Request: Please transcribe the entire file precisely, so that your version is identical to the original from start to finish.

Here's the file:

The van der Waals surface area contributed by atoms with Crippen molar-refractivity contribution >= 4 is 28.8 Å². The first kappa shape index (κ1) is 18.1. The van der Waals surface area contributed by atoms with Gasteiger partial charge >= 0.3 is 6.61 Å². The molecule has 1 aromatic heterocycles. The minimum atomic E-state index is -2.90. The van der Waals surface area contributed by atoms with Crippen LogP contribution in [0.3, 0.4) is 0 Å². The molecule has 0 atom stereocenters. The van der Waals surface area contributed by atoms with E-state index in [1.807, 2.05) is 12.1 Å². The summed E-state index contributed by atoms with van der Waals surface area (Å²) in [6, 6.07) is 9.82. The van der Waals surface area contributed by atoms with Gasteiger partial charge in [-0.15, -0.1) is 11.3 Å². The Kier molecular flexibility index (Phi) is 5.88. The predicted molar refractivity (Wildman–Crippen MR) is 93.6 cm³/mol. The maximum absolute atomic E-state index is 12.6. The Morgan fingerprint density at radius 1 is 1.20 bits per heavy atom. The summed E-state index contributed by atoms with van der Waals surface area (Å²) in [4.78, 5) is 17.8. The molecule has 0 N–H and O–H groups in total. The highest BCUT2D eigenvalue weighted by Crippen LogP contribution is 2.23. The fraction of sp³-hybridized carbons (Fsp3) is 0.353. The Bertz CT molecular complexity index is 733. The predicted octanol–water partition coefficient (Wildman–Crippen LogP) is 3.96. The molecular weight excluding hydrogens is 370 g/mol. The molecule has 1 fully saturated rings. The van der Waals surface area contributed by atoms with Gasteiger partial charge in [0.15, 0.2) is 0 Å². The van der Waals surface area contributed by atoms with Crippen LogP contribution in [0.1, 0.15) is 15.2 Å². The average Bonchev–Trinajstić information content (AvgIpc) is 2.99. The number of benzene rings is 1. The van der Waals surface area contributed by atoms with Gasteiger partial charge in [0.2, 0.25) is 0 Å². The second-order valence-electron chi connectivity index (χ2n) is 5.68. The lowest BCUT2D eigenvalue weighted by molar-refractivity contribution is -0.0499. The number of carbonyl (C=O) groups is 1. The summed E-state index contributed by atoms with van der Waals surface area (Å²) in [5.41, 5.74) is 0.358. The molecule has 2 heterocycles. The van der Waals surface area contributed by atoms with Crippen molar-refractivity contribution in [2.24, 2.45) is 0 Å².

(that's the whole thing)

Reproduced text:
The van der Waals surface area contributed by atoms with Crippen molar-refractivity contribution >= 4 is 28.8 Å². The first kappa shape index (κ1) is 18.1. The van der Waals surface area contributed by atoms with Gasteiger partial charge >= 0.3 is 6.61 Å². The molecule has 1 aromatic heterocycles. The minimum atomic E-state index is -2.90. The van der Waals surface area contributed by atoms with Crippen LogP contribution in [0.3, 0.4) is 0 Å². The molecule has 0 atom stereocenters. The van der Waals surface area contributed by atoms with E-state index in [1.807, 2.05) is 12.1 Å². The summed E-state index contributed by atoms with van der Waals surface area (Å²) in [6, 6.07) is 9.82. The van der Waals surface area contributed by atoms with Gasteiger partial charge in [-0.15, -0.1) is 11.3 Å². The Kier molecular flexibility index (Phi) is 5.88. The predicted molar refractivity (Wildman–Crippen MR) is 93.6 cm³/mol. The maximum absolute atomic E-state index is 12.6. The Morgan fingerprint density at radius 1 is 1.20 bits per heavy atom. The summed E-state index contributed by atoms with van der Waals surface area (Å²) in [4.78, 5) is 17.8. The molecule has 0 N–H and O–H groups in total. The highest BCUT2D eigenvalue weighted by Crippen LogP contribution is 2.23. The fraction of sp³-hybridized carbons (Fsp3) is 0.353. The Bertz CT molecular complexity index is 733. The predicted octanol–water partition coefficient (Wildman–Crippen LogP) is 3.96. The molecular weight excluding hydrogens is 370 g/mol. The molecule has 1 fully saturated rings. The van der Waals surface area contributed by atoms with Gasteiger partial charge in [0.15, 0.2) is 0 Å². The van der Waals surface area contributed by atoms with Crippen LogP contribution in [0.1, 0.15) is 15.2 Å². The average Bonchev–Trinajstić information content (AvgIpc) is 2.99. The number of benzene rings is 1. The van der Waals surface area contributed by atoms with Gasteiger partial charge in [0.2, 0.25) is 0 Å². The second-order valence-electron chi connectivity index (χ2n) is 5.68. The lowest BCUT2D eigenvalue weighted by molar-refractivity contribution is -0.0499. The number of carbonyl (C=O) groups is 1. The summed E-state index contributed by atoms with van der Waals surface area (Å²) in [5.41, 5.74) is 0.358. The molecule has 2 heterocycles. The van der Waals surface area contributed by atoms with Crippen molar-refractivity contribution in [2.24, 2.45) is 0 Å².